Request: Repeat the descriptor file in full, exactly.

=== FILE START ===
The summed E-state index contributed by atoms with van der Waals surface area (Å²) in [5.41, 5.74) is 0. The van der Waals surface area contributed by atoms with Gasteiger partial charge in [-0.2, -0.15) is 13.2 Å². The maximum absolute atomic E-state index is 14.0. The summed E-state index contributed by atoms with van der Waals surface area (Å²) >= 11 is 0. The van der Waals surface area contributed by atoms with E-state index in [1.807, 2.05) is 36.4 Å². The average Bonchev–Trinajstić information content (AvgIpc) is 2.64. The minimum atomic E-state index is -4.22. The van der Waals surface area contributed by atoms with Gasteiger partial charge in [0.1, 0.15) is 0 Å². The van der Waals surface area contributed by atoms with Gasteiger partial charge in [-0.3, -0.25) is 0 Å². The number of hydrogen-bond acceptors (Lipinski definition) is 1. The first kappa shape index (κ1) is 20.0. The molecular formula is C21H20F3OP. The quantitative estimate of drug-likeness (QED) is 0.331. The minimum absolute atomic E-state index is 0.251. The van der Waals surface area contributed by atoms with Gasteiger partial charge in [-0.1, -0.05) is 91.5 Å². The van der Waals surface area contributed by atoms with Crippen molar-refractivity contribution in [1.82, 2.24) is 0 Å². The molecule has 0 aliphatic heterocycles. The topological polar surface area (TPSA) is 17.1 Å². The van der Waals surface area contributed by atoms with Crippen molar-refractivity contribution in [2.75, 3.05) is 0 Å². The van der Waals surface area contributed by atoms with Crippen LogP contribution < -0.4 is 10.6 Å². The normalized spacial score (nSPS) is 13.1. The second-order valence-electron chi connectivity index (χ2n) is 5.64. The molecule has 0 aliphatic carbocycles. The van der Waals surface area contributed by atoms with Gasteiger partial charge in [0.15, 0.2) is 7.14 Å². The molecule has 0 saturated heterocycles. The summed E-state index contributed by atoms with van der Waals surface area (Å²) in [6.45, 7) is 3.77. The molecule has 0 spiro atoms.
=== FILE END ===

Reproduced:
The summed E-state index contributed by atoms with van der Waals surface area (Å²) in [5.41, 5.74) is 0. The van der Waals surface area contributed by atoms with Gasteiger partial charge in [-0.2, -0.15) is 13.2 Å². The maximum absolute atomic E-state index is 14.0. The summed E-state index contributed by atoms with van der Waals surface area (Å²) >= 11 is 0. The van der Waals surface area contributed by atoms with E-state index in [1.807, 2.05) is 36.4 Å². The average Bonchev–Trinajstić information content (AvgIpc) is 2.64. The minimum atomic E-state index is -4.22. The van der Waals surface area contributed by atoms with Gasteiger partial charge in [0.1, 0.15) is 0 Å². The van der Waals surface area contributed by atoms with Gasteiger partial charge in [-0.3, -0.25) is 0 Å². The number of hydrogen-bond acceptors (Lipinski definition) is 1. The first kappa shape index (κ1) is 20.0. The molecular formula is C21H20F3OP. The quantitative estimate of drug-likeness (QED) is 0.331. The minimum absolute atomic E-state index is 0.251. The van der Waals surface area contributed by atoms with Gasteiger partial charge in [-0.1, -0.05) is 91.5 Å². The van der Waals surface area contributed by atoms with Crippen molar-refractivity contribution in [1.82, 2.24) is 0 Å². The molecule has 0 aliphatic heterocycles. The topological polar surface area (TPSA) is 17.1 Å². The van der Waals surface area contributed by atoms with Crippen molar-refractivity contribution in [2.75, 3.05) is 0 Å². The van der Waals surface area contributed by atoms with Crippen LogP contribution < -0.4 is 10.6 Å². The normalized spacial score (nSPS) is 13.1. The second-order valence-electron chi connectivity index (χ2n) is 5.64. The molecule has 0 aliphatic carbocycles. The van der Waals surface area contributed by atoms with Gasteiger partial charge in [0.15, 0.2) is 7.14 Å². The molecule has 0 saturated heterocycles. The summed E-state index contributed by atoms with van der Waals surface area (Å²) in [6.45, 7) is 3.77. The molecule has 0 spiro atoms.